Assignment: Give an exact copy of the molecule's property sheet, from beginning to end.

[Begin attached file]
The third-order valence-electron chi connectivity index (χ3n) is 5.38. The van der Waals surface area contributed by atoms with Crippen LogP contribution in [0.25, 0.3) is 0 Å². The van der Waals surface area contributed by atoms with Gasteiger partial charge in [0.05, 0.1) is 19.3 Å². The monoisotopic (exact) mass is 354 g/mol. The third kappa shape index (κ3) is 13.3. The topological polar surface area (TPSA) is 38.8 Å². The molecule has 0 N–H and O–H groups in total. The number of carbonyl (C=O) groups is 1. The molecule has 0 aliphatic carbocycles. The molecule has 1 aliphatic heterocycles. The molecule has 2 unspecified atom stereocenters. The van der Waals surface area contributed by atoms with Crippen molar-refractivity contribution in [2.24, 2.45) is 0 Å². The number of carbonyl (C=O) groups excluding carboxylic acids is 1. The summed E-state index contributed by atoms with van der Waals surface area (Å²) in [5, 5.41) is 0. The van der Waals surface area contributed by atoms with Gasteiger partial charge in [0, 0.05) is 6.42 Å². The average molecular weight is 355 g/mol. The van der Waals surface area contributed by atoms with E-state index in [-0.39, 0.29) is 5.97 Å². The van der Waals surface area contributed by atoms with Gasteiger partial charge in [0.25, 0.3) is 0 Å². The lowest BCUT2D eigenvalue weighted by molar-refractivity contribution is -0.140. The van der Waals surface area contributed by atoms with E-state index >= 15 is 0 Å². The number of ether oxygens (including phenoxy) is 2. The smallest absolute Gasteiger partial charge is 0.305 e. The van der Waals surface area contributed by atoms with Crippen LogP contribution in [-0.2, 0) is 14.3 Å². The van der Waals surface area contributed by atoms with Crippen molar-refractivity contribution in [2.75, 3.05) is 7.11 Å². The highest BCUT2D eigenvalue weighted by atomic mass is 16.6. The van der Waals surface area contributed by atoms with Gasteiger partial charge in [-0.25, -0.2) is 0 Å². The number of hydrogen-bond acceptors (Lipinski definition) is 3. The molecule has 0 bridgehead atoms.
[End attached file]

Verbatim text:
The third-order valence-electron chi connectivity index (χ3n) is 5.38. The van der Waals surface area contributed by atoms with Crippen LogP contribution in [0.25, 0.3) is 0 Å². The van der Waals surface area contributed by atoms with Gasteiger partial charge in [0.05, 0.1) is 19.3 Å². The monoisotopic (exact) mass is 354 g/mol. The third kappa shape index (κ3) is 13.3. The topological polar surface area (TPSA) is 38.8 Å². The molecule has 0 N–H and O–H groups in total. The number of carbonyl (C=O) groups is 1. The molecule has 0 aliphatic carbocycles. The molecule has 1 aliphatic heterocycles. The molecule has 2 unspecified atom stereocenters. The van der Waals surface area contributed by atoms with Crippen molar-refractivity contribution in [2.24, 2.45) is 0 Å². The number of carbonyl (C=O) groups excluding carboxylic acids is 1. The summed E-state index contributed by atoms with van der Waals surface area (Å²) in [5, 5.41) is 0. The van der Waals surface area contributed by atoms with Gasteiger partial charge in [0, 0.05) is 6.42 Å². The average molecular weight is 355 g/mol. The van der Waals surface area contributed by atoms with E-state index in [-0.39, 0.29) is 5.97 Å². The van der Waals surface area contributed by atoms with Gasteiger partial charge in [0.25, 0.3) is 0 Å². The lowest BCUT2D eigenvalue weighted by molar-refractivity contribution is -0.140. The van der Waals surface area contributed by atoms with E-state index >= 15 is 0 Å². The number of ether oxygens (including phenoxy) is 2. The smallest absolute Gasteiger partial charge is 0.305 e. The van der Waals surface area contributed by atoms with Crippen LogP contribution in [-0.2, 0) is 14.3 Å². The van der Waals surface area contributed by atoms with Crippen molar-refractivity contribution in [2.75, 3.05) is 7.11 Å². The highest BCUT2D eigenvalue weighted by atomic mass is 16.6. The van der Waals surface area contributed by atoms with Gasteiger partial charge in [-0.25, -0.2) is 0 Å². The number of hydrogen-bond acceptors (Lipinski definition) is 3. The molecule has 0 bridgehead atoms.